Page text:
As originally published by the National Post Holy Post on July 25, 2011

By Don Hutchinson

The July 13 release of the independent Commission of Investigation’s Report into the Catholic Diocese of Cloyne in Ireland has brought about calls for a change in Ireland’s laws that would require the Roman Catholic confessional to sacrifice its confidential nature on penalty of law. While confession is regarded as a sacrament (the Sacrament of Reconciliation) in the Roman Catholic Church, and I make no comment on the report or the proposals made for changes to the law in Ireland, I thought it might be interesting to take a quick look at the law of priest-penitent or clergy-parishioner privilege as it exists in Canada.

The seminal case on point is R v. Gruenke, a 1991 decision of the Supreme Court of Canada. Ms. Gruenke was involved with her boyfriend in the murder of an elderly man who had become her “surrogate father” before he started making sexual advances toward her. Ms. Gruenke confessed her crime to her spiritual counsellor and the pastor of the church she was attending. As one might expect, Ms. Gruenke’s lawyer made a request of the court that the testimony of the pastor and spiritual counsellor be excluded from consideration – which would have left the court with a collection of contradictory evidence as to whether Ms. Gruenke was involved in the murder, whether the act was actually self-defence and whether she could even be connected to the crime. Up to that point in time Canadian law did not recognize any general privilege for clergy/parishioner communications.

In determining that section 2(a) of the Canadian Charter of Rights and Freedoms established deference for but no blanket privilege covering religious communications, Chief Justice Antonio Lamer wrote:

As I have mentioned, a prima facie privilege for religious communications would constitute an exception to the general principle that all relevant evidence is admissible.  Unless it can be said that the policy reasons to support a class privilege for religious communications are as compelling as the policy reasons which underlay the class privilege for solicitor-client communications, there is no basis for departing from the fundamental “first principle” that all relevant evidence is admissible until proven otherwise.

The Chief Justice, writing for the majority, then proceeded to apply the Wigmore criteria for case-by-case assessment of confidential communications, “informed by the Charter guarantee of religion and by the general interpretative statement in s. 27 of the Charter” (s. 27 deals with Canada’s multicultural heritage) to the case before the court.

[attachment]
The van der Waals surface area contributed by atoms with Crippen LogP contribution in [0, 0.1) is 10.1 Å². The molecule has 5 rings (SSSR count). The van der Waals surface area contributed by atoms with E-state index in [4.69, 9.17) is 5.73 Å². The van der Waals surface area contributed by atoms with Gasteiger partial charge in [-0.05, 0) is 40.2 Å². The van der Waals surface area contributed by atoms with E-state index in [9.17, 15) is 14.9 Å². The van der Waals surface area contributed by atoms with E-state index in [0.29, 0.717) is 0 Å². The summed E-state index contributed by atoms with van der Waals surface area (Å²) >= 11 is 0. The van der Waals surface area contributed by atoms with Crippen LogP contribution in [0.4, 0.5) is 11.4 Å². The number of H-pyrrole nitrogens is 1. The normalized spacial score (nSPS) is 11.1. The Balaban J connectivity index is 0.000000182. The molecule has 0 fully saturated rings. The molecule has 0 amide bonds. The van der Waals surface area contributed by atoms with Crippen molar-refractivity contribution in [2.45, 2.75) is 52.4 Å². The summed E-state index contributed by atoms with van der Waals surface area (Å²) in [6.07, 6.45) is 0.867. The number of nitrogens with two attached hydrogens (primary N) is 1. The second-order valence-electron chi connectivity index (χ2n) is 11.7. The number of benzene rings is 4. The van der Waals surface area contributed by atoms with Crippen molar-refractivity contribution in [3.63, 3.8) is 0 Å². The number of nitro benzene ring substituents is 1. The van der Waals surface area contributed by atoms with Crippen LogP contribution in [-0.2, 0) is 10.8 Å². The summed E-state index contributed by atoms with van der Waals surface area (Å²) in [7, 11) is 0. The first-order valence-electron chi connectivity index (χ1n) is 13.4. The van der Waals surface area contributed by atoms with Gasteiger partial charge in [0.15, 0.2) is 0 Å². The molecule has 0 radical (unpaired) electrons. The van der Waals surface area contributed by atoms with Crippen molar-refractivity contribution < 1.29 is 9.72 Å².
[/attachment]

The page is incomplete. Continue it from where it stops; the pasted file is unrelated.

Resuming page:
The Wigmore criteria are so named because they were set out by John Henry Wigmore in his book Evidence in Trials at Common Law:

(1) The communications must originate in a confidence that they will not be disclosed.

(2) This element of confidentiality must be essential to the full and satisfactory maintenance of the relation between the parties.

(3) The relation must be one which in the opinion of the community ought to be sedulously fostered.

(4) The injury that would inure to the relation by the disclosure of the communications must be great than the benefit thereby gained for the correct disposal of litigation.

Noting that the term ‘religious communications’ was intended to confer a non-denominational approach to the subject, the Chief Justice also commented that religious communications that took place within a confidential context did not necessarily require that they be made to a priest or ordained minister.

In the case before him, the circumstances did not indicate that the communications from Ms. Gruenke to her spiritual advisor and pastor were intended to be made with an expectation of confidentiality – there was no church policy outlining when communications were to be kept confidential; there had been no communication that the conversation be kept in confidence; and, at one point Ms. Gruenke’s boyfriend joined the conversation at the spiritual advisor’s home – so he stopped at the first point of the Wigmore criteria.

Writing in dissent, Justice L’Heureux-Dubé conducted a good canvass of the literature and international cases dealing with the issue of a ‘religious communications’ privilege. While no such privilege does exist under the common law or statute law in Canada, Justice L’Heureux-Dubé’s analysis notes the practical difficulty that when religious communication is made with an expectation of confidentiality it has historically been rare for that confidence to be violated by priest or pastor (priests on potential penalty of excommunication should they violate the Sacrament of Reconciliation). One thing all nine judges hearing the case agreed on is that the matter of establishing a formal privilege for religious communications is a matter of policy, i.e. for decision by the legislatures of our land.

One point on which Canadian legislatures have agreed in regard to policy is that where there is a reasonable apprehension that a child is at risk all manner of privilege is suspended (solicitor-client, doctor-patient, etc) and reporting of the danger is required. And this, precisely, was the issue in Cloyne, Ireland.

Religious practice will be respected by Canadian courts, particularly when it is documented or the expectation of confidentiality is clearly expressed, but confidentiality of ‘religious communications’ has no comprehensive protection. The rule of law and the exclusive claims of religion overlap and will, at times, conflict. The Church – even the individual religious official – may be forced to decide the significance of confidentiality in communications with the threat of potential prosecution hanging in the atmosphere … on a case-by-case basis.

Don Hutchinson is Vice-President and General Legal Counsel with The Evangelical Fellowship of Canada.

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